The only region in Italy that can boast two names – Basilicata, however, is the officially recognised one – is a land in which human and natural history have left important traces ever since it has emerged from the sea. In olden times it was known as Lucania, from the Latin ‘lucas’ either because it was a woody land, or because it was populated by the ‘Liky’ an ancient people coming from Anatolia, or maybe because it was the land reached by a warlike people who had followed the sun, known as ‘luc’. It was called Basilicata for the first time in a document dating from 1175, originating probably from the name ‘Basiliskos’, a Byzantine administrator.
For years Basilicata, whose people even today prefer to be called ‘Lucanians’ rather than ‘Basilischi’ or ‘Basilicatesi’, seemed to be the place where all the enormous problems of southern Italy were concentrated. Washed by two seas, the Jonian to the south-east and the Tyrrhenian to the south-west, mountainous in the centre with peaks rising above 2,000 m, hilly to the east and with flatlands for a short way to the south-east, Basilicata gives itself over to the traveller, offering him/her the excitement of the discovery of its natural beauty, of its history and prehistory, of its traditions which in some areas conserve the ancestral memories of the origins of man. Then there is its cuisine, simple and genuine which features all the characteristics of the Mediterranean diet.
Basilicata knows how to win people over whether their visit is a due to a question of simple curiosity or to their love of travelling over mountain tops and hills that offer breathtaking and unusual panoramas, or then again to the desire to visit cities packed with history or untouched seaside towns with never ending beaches of fine, golden sand where the Greeks landed in the VIII B.C. Basilicata is a land of strong contrasts and a sense of community harmony. It jealously safeguards its own identity where all the typical features of the rural have been conserved, and as if to create contrast even post-modern skyscrapers and bridges built to challenge the laws of gravity, like the one at Potenza, can be found.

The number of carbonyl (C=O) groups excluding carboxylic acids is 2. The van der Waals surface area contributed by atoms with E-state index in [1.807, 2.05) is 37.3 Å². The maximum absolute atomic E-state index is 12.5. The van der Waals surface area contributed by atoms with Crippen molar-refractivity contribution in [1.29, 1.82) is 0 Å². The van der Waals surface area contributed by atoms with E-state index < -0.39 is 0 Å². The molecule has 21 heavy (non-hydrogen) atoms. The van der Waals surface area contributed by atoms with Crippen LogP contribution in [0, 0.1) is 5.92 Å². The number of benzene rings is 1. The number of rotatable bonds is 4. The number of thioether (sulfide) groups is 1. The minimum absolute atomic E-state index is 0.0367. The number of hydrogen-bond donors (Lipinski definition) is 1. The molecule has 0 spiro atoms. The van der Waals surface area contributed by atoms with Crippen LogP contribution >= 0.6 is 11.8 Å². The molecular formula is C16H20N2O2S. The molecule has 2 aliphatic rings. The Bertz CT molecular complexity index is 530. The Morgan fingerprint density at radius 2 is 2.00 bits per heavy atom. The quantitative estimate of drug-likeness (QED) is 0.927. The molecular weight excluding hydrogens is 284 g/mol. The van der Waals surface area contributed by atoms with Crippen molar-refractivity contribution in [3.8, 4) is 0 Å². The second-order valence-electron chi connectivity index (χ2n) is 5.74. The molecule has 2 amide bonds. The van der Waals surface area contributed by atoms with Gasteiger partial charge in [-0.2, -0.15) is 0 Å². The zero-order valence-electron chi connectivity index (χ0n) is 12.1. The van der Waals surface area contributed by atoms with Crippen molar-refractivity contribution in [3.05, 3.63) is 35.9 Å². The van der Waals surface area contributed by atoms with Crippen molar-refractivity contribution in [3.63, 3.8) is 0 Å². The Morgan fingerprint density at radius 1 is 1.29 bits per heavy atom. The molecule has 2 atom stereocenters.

Even if it is not yet the main aim for traditional tourists, Basilicata is appreciated for its good reception and for the many attractions it offers: health is the key in the natural spas of Rapolla, Terme La Calda and Terme di Ala and Latronico. Nature can be found in the National Park of Pollino, in Gallipoli Cognato Forest, in the Lucanian Dolomites and in the Historical and Archaeological Natural Park of the Murgia and of the Rock Churches of Matera. For those who delight in history, there are the museums of Potenza, Matera, Melfi, Venosa, Metaponto, Policoro, Castel Lagopesole and Irsina. Culture and tradition abound with the folk festivals and with the very important exhibitions in Matera and Maratea. Food and gastronomy, offered by hordes of family restaurants, are the jewels of Lucanian hospitality and its cuisine. The beauty of its seaside is not to be forgotten in the clear waters of Maratea and in Metaponto, Pisticci, Scanzano Jonico, Policoro, Rotondella and Nova Siri. Travelling in Basilicata still offers all the excitement of an adventure, a voyage of discovery into a past packed with history, the feeling of being one with untouched and breathtaking nature and there are also very hospitable people ready to give help and advise anytime it is needed.